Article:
Written by Carlos Joaquín Méndez Quan[1]


The scope of the right to life has been theorized on by the International Law of Human Rights (ILHR). This admits the possibility of a multiplicity of intellectual processes that could claim to explain and analyze the different phenomena that occur around this right in concrete realities. Abortion is one of the main issues that lend tension to the legal, social and cultural dialectic of our country in relation to the right to life, since it involves not only a debate on public health issues such as welfare services, it has also been approached from the perspective of human rights as the main focus to claim its decriminalization. In this way, it is a topic that generates not only ideological divisions but has even led to the polarization of our society. This article aims to elucidate the panorama of the right to life in Honduras, based on the legal and social events that have occurred around the right in recent times, employing an informative-analytical technique will be used.


The normative hierarchy on which legal provisions are based is a model of ambivalent[SA1]  supremacy that places the Constitution of the Republic and international treaties on human rights as the foundation of the entire internal legal system.[2]

The Honduran legislation regarding the rights of the unborn is comprised as follows:[3]

a) National Regulations

Honduran legislation has given the right to life a protection that radiates from the rest of the normative provisions existing in the country, clearly and precisely delimiting that the will of the legislator seek the inviolability of this right. The Constitution of the Republic establishes in its article 65 that “the right to life is inviolable.” An affirmation that implies, on the one hand, the obligation of the State not to do as far as the respect of this prerogative is concerned; and on the other hand, the imposition of an obligation to do, since article 61 of the same legal statute contains a constitutional mandate that requires the State as guarantor of this right, having to adopt all the necessary measures to ensure its inviolability. Likewise, it defines the scope of the right to life – for purposes of a mostly civil nature – as article 67 establishes that “a person who is about to be born in all that favors him shall be considered born.”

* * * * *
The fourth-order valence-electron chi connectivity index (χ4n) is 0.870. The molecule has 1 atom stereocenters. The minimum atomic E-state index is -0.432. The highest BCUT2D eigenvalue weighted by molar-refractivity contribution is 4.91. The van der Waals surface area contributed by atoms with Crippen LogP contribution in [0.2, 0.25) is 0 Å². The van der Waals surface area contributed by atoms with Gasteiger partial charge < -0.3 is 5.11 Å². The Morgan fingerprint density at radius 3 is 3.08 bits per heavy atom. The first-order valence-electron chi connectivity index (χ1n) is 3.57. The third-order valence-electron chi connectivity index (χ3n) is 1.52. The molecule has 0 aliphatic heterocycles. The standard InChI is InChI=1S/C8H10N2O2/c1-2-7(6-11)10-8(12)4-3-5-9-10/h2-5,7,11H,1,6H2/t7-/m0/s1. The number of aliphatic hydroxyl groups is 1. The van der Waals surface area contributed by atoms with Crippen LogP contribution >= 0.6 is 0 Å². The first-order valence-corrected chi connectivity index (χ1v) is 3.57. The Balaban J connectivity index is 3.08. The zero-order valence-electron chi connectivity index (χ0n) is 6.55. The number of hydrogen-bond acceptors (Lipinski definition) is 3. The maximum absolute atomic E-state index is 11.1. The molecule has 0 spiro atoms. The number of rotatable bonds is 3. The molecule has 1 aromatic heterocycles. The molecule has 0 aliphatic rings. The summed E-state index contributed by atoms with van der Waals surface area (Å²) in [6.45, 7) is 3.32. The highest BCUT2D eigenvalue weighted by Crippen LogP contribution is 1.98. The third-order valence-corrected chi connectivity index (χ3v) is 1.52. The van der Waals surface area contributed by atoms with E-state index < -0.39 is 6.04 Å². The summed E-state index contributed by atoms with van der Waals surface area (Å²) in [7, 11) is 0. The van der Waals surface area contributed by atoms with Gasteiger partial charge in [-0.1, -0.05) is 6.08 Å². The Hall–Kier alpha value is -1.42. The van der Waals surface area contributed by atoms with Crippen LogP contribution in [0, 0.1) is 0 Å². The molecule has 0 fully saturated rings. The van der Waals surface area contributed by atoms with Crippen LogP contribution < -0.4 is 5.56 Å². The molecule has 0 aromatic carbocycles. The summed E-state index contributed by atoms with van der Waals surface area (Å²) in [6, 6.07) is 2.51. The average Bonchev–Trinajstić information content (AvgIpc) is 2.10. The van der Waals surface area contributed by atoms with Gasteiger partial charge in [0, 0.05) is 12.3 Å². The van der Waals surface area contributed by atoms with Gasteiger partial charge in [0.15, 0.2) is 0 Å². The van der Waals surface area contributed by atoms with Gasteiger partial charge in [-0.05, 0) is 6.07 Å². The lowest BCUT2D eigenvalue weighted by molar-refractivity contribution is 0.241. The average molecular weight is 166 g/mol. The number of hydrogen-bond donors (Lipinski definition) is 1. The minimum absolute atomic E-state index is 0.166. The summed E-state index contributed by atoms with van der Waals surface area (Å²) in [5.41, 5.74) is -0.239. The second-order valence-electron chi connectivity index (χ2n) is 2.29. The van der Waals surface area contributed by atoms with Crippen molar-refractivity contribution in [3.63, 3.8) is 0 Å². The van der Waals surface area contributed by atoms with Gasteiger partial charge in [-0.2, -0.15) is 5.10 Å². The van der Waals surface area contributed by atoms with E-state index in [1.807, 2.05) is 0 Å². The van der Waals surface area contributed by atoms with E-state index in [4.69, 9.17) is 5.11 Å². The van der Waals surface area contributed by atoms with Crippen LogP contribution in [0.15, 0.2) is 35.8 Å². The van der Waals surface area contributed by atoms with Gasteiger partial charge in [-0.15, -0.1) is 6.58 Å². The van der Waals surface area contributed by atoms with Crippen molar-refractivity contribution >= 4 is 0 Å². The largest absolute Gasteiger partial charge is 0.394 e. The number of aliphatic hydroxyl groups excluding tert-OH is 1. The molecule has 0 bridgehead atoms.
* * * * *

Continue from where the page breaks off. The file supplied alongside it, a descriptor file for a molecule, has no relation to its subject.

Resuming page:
In this regard, articles 51 and 52 of the Civil Code seem to contain provisions that could generate at first sight a certain degree of confusion regarding the right to life. Article 51 recognizes that “the legal existence of every person begins at birth.” And then article 52 affirms that “the law protects the life of the one about to be born,” which compels the judge to take all necessary measures to protect the existence of the unborn whenever he considers that he is in danger. However, in light of the method of literal-grammatical interpretation, by contrasting both provisions, it is possible to determine that the legal recognition of the birth of a person does not presuppose the denial of the thesis that recognizes the existence of human life from before one’s birth.

The Childhood and Adolescence Code agrees in its provisions with the foundations of this premise, since it stipulates in its article 12 that “every human being has the right to life from the moment of conception,” while at the same time it ratifies the State’s obligation to “adopt the measures that are necessary so that the gestation, birth and subsequent development of the person are carried out in conditions compatible with human dignity.” This is an extensive duty that not only covers the stages prior to birth, but also includes the subsequent responsibility to ensure the full development of the human person in society. This has an intrinsic relationship with what is established in article 59 of the Political Constitution: “the human person is the supreme goal of society and the State.” In view of this, the Regulation of the Social Security Law provides in Article 81 that the State of Honduras “… will not pay the subsidy in the event of intentionally induced abortions.”

For its part, the Code of Ethics for Public Officials protects the individual right to conscientious objection in article 32, by virtue of which “public servants may not be forced to perform functions and tasks contrary to their convictions, principles and values. moral, ethical, religious and philosophical .” Likewise, the Code of Ethics of the Medical College of Honduras recognizes this right in article 74, stating that “the doctor may declare conscientious objection when forced to perform actions or omissions that are contrary to his principles related to life.” In addition to this,its article 72 refers to one of the fundamental points that, on a daily basis, are part of the discussion about the figure of abortion in Honduras, since it provides that “it is not ethical to admit the existence of a period in which human life lacks of value, so that every doctor must dedicate his best efforts to protect life and at no time should  have the right to dispose of it”.